Greenland meltwater researchers use the RiverSurveyor-M9 to study “terrestrial rivers” and see how discharge changes diurnally.
The HydroSurveyor-M9 system from SonTek, a Xylem brand, is an instrument/technology that Indian Railway has employed to rapidly measure bathymetry data along with velocity data. The HydroSurveyor is a multi-frequency acoustic Doppler current profiling system (ADCP) equipped with nine acoustic beams, five of which are used to survey at any one time; four slanted beams provide a velocity profile from up to 128 cells as well as measure depth, and then there is a vertical beam with an 80m range which measures the depth directly below the system.
A group of Arctic researchers has employed the latest monitoring technology to investigate the effects of climate change, by measuring temperature and salinity in the water column beneath surface ice. The results of the investigation, which utilised SonTek’s new CastAway-CTD™ instrument, could cast new light on our understanding of the ways in which shifting ocean currents impact the climate in northern Europe.
Carbon dioxide levels in the atmosphere have increased by about one-third since the start of the Industrial Revolution, from about 300 parts per million (ppm) to about 400 ppm. About one-third of the atmosphere's carbon dioxide dissolves into the ocean. As dissolved carbon dioxide levels have increased, the earth's seawater has become about 30 percent more acidic. "Like many green plants, eelgrass grows faster as carbon dioxide levels increase," notes California Sea Grant Extension ecologist Joe Tyburczy at Humboldt State University in Eureka, California. "But unlike green plants that grow on land, eelgrass takes up CO2 directly from the seawater."
The Mexican Institute for Water Technology (IMTA) had big questions to answer as it studied plans for the expansion of the Port of Manzanillo, an important container shipping center on Mexico’s Pacific coast. The port authority received permission to upgrade the harbor on the condition that it restore an adjacent lagoon, cut off from the rest of the harbor by a road embankment decades ago.
Surveys were performed of three Wastewater Ponding Lagoons and a TWM storage lagoon at Kalgoorlie-Boulder Wastewater Treatment Plant (WWTP) to determine the total volume of sludge. The volume of sludge at each lagoon was calculated based on surface elevation model developed from land survey and as-build drawing. The equipment chosen for the surveys consisted of two Global Navigation Satellite System (GNSS) receivers, CEE HydroSystems CEESCOPE with dual frequency echo sounder and rQPOD with autonomous navigation. The survey software utilized during the surveys consisted of HYPACK® Hydrographic Survey and Carlson SurvCE software.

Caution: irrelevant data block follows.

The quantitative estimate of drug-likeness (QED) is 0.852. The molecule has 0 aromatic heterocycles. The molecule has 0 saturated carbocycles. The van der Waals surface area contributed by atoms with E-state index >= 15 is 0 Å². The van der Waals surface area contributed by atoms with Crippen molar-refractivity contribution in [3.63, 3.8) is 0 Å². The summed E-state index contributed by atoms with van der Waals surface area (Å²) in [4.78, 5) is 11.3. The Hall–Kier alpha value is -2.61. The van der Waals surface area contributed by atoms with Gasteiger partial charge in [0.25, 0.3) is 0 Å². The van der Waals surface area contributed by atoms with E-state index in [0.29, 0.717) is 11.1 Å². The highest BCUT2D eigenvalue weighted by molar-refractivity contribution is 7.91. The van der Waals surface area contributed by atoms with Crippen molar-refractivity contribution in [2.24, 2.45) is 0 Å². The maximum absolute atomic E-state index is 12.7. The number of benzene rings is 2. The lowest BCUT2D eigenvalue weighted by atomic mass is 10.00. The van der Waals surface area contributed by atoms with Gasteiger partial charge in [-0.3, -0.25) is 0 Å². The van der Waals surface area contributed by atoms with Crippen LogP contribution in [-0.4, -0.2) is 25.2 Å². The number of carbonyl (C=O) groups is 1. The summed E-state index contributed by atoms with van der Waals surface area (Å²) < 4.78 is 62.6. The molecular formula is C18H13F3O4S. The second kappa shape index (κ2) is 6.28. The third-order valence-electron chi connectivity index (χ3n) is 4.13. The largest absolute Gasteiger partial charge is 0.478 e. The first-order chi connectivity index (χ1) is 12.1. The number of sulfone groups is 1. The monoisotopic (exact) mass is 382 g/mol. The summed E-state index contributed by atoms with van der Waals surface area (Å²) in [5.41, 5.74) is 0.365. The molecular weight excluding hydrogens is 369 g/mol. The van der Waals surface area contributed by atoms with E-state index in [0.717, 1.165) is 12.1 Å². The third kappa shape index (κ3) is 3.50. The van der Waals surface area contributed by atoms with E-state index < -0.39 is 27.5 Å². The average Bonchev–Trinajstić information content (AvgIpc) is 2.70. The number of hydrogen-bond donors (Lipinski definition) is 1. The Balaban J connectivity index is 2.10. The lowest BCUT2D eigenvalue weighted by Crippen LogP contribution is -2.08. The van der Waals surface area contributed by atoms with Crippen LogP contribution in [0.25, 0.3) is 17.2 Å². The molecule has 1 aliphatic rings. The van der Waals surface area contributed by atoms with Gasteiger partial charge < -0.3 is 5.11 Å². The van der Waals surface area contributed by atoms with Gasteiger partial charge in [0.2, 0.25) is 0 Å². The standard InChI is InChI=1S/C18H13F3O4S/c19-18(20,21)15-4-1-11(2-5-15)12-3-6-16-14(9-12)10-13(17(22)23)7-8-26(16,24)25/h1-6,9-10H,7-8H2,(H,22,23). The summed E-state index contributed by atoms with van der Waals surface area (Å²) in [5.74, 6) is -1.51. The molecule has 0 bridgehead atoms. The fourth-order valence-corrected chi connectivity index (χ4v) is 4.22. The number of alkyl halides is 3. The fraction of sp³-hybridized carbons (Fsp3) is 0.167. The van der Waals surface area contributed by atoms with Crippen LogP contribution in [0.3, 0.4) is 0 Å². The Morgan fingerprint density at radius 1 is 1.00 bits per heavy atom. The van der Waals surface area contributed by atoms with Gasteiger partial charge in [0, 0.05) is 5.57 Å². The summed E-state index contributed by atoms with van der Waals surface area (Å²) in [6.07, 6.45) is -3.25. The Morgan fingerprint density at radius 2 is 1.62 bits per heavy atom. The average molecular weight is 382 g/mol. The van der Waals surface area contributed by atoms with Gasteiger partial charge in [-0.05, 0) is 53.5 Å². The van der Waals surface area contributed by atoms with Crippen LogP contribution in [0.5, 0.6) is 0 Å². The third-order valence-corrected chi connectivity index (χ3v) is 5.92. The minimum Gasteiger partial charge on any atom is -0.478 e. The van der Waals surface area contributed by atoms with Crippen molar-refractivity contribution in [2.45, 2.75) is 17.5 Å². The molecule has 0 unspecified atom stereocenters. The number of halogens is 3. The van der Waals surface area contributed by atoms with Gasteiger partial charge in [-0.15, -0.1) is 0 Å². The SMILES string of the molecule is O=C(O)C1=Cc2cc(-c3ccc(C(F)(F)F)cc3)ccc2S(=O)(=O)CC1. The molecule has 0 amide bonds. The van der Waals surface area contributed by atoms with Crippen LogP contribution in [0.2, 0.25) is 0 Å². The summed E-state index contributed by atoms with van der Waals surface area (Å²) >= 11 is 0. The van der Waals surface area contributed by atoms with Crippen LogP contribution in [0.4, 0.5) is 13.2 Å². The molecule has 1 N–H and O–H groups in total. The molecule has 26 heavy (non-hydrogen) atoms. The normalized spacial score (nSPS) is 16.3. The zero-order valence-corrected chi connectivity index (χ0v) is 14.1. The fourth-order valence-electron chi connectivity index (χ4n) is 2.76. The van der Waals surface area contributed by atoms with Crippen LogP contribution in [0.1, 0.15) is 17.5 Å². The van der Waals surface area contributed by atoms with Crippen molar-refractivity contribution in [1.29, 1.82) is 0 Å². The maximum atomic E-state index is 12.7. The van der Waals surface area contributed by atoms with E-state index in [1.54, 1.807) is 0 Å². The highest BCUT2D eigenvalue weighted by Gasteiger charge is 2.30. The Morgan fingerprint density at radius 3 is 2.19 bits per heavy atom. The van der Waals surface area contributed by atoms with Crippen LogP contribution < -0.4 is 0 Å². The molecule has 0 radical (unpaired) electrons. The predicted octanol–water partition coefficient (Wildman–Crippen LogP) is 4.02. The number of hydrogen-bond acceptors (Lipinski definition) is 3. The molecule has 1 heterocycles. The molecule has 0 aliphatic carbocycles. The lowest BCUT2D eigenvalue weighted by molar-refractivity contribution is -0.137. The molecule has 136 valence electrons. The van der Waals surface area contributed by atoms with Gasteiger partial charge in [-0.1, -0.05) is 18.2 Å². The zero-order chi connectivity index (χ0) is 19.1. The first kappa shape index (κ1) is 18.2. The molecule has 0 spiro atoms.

The federal government saw the need for a flood control system through Terrebonne (Louisiana) and neighboring parishes, and in 1992, began a study to map out a project. Congressional acts in 2007 and 2014 resulted in authorizations for a $10.8 billion plan—dubbed the Morganza to the Gulf Hurricane Protection System after the town that marks its projected starting point— but the government never funded the projects. Closely monitoring stage and flow in real-time with instruments such as the SonTek-SL has allowed the levee district team to see the dramatic effects of landscape, wind, and tide on surges across the parish.
The Republic of Indonesia is a vast archipelago with over 17.508 officially listed islands. The physical oceanographic characteristics in Indonesian waters lends itself to many opportunities for potential tidal current energy developments and feasibility studies, and continues to be undertaken to determine the commercial viability of constructing tidal power plants.
Xylem Water Solutions were appointed by Local Government in Bundaberg to establish hydrographic monitoring site in Bundaberg Creek, just upstream of the confluence with the Burnett River. The monitoring objectives at the hydrographic monitoring site consisted of surface water level and flow measurement in real-time available through cloud based hydrological information management system (HIMS). Part of the initial site establishment consisted of performing detailed bathymetric survey of the Bundaberg Creek from upstream the Quay St Footbridge up to the confluence of the Burnett River for hydraulic analysis of the channel.
Previously, volume surveys of impounded waters in pit lakes had been undertaken using Total Station positioning and soundings taken froma boat on the lake. This was a labour intensive process with up to four people required for the survey. In addition to this was the safety concerns associated with working on the water in boats. Kellie Carter, Senior Environmental Advisor, approached Xylem regarding any possible solutions to make this process more efficient.